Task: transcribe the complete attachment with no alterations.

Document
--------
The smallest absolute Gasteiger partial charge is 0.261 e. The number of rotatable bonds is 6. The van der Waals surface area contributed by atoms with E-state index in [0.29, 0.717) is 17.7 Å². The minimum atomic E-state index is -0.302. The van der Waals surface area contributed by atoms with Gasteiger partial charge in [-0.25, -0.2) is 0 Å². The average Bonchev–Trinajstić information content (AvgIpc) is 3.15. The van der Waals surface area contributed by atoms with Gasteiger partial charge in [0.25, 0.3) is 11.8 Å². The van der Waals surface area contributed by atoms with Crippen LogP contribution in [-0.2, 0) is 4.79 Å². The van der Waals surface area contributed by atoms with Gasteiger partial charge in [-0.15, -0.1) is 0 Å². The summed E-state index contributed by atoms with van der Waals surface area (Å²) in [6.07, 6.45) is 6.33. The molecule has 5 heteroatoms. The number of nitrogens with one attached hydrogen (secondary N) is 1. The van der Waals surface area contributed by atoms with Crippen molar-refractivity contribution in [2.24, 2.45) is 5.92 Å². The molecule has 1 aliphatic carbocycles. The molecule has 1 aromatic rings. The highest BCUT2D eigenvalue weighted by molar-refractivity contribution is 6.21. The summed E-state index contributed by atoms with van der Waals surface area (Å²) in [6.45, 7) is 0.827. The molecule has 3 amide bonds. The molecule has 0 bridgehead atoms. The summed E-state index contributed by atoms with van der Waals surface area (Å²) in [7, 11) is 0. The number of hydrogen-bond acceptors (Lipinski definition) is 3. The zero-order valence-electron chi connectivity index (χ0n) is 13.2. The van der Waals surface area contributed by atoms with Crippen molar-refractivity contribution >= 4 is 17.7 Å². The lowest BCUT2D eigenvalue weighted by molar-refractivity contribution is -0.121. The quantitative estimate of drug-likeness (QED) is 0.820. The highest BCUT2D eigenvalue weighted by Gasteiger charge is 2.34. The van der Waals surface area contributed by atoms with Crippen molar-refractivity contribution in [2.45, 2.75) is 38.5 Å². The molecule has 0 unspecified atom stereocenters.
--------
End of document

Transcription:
The smallest absolute Gasteiger partial charge is 0.261 e. The number of rotatable bonds is 6. The van der Waals surface area contributed by atoms with E-state index in [0.29, 0.717) is 17.7 Å². The minimum atomic E-state index is -0.302. The van der Waals surface area contributed by atoms with Gasteiger partial charge in [-0.25, -0.2) is 0 Å². The average Bonchev–Trinajstić information content (AvgIpc) is 3.15. The van der Waals surface area contributed by atoms with Gasteiger partial charge in [0.25, 0.3) is 11.8 Å². The van der Waals surface area contributed by atoms with Crippen LogP contribution in [-0.2, 0) is 4.79 Å². The van der Waals surface area contributed by atoms with Gasteiger partial charge in [-0.15, -0.1) is 0 Å². The summed E-state index contributed by atoms with van der Waals surface area (Å²) in [6.07, 6.45) is 6.33. The molecule has 5 heteroatoms. The number of nitrogens with one attached hydrogen (secondary N) is 1. The van der Waals surface area contributed by atoms with Crippen molar-refractivity contribution in [2.24, 2.45) is 5.92 Å². The molecule has 1 aliphatic carbocycles. The molecule has 1 aromatic rings. The highest BCUT2D eigenvalue weighted by molar-refractivity contribution is 6.21. The summed E-state index contributed by atoms with van der Waals surface area (Å²) in [6.45, 7) is 0.827. The molecule has 3 amide bonds. The molecule has 0 bridgehead atoms. The summed E-state index contributed by atoms with van der Waals surface area (Å²) in [7, 11) is 0. The number of hydrogen-bond acceptors (Lipinski definition) is 3. The zero-order valence-electron chi connectivity index (χ0n) is 13.2. The van der Waals surface area contributed by atoms with Crippen molar-refractivity contribution >= 4 is 17.7 Å². The lowest BCUT2D eigenvalue weighted by molar-refractivity contribution is -0.121. The quantitative estimate of drug-likeness (QED) is 0.820. The highest BCUT2D eigenvalue weighted by Gasteiger charge is 2.34. The van der Waals surface area contributed by atoms with Crippen molar-refractivity contribution in [2.45, 2.75) is 38.5 Å². The molecule has 0 unspecified atom stereocenters.